Once you target a certain area, there are many ways to proceed. An ad or coupon in a local newspaper may work. A direct-mail letter or postcard distributed in specific locales might be successful. You may want to contact the trustees of different subdivisions and inquire about placing an ad in their newsletter or other type of communication they send out to their homeowners.
Country clubs in the area probably publish a quarterly newsletter, or at least have an annual directory of club members, in which you may want to advertise. You can also approach local water departments and ask if you can obtain a copy of their lists of irrigation backflows in their municipality.
Some areas will not release this information, while others may provide it free or for a fee. This is very good information, because it drastically narrows your list of homeowners to contact. Instead of sending out a mailing to several hundred houses, some of which don't have sprinkler systems, you now have a list of people that have a need for your service.
Asking your existing customers for referrals is a great way to expand your base. By letting them know that you are looking for new customers, you may be surprised at the end result. Our industry was built on word-of-mouth advertising, and it continues to provide a huge portion of our new leads. Let your existing customers know that you are looking for new business and many times they will shock you at how helpful they can be.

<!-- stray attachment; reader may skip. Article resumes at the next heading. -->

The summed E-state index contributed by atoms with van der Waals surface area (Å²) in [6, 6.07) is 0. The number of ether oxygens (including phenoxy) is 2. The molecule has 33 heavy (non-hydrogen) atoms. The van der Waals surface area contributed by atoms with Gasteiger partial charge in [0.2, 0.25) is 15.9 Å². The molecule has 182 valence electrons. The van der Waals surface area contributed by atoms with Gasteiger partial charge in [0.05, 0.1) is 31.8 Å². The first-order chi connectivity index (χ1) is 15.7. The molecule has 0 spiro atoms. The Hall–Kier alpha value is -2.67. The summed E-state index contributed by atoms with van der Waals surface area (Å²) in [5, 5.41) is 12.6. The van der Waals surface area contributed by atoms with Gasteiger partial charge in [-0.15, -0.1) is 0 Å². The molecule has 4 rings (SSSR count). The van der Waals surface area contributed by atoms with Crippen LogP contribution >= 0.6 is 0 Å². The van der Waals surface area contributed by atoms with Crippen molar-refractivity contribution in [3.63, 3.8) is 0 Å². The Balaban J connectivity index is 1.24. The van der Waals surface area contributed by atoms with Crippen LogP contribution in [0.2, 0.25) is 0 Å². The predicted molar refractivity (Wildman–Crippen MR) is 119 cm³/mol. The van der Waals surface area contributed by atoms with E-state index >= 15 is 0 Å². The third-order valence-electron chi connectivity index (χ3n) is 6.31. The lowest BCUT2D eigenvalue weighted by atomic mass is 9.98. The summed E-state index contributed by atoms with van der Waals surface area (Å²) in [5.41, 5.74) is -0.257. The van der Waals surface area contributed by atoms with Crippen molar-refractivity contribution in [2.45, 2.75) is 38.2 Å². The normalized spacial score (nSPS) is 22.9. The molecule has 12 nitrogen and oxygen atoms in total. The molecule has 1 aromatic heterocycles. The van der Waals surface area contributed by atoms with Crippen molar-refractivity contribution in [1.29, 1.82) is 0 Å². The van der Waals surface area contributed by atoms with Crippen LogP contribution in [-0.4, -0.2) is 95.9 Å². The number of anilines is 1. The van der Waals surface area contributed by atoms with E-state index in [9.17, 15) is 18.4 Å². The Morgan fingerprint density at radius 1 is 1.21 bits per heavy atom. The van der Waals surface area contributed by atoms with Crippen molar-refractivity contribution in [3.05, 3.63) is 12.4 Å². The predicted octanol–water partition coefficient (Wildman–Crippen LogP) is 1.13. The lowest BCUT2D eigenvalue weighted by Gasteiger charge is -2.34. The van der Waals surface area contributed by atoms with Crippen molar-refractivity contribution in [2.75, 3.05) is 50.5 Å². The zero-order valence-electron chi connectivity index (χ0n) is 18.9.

To encourage their help, you can offer some sort of an incentive, such as a free winterization or backflow certification, for each new customer referred.
When considering referrals, the obvious question you must ask yourself is, "Is my company providing the kind of customer service that will lead these people to recommend me?" If the answer is, "No," then you may want to address this issue before proceeding with any type of business expansion.
Although not as successful as the above-mentioned practices, you may also want to consider a telephone sales campaign. The downside to this is that it can be very time-consuming, considering the end results. As for advertising on radio or television, the target customer is such a small percentage of the people being contacted that the cost per new customer becomes prohibitive.
The approach to commercial accounts is a little different than in the residential market. Here, you do much less blanket-type marketing, and go after accounts that you feel your company can service, in the locations that you want. Going after banks, office buildings, strip malls, etc., can not only lead to new accounts, but each of these facilities may have other branches that need your service.
The hard part here is to locate the person who makes the decision on purchasing your services, whether it is a maintenance supervisor, property manager, or the owner, personally. Dealing with someone who is not capable of making the buying decision is a waste of your time. It may take a little effort and a few phone calls to get to the right person, but this is absolutely imperative to your success.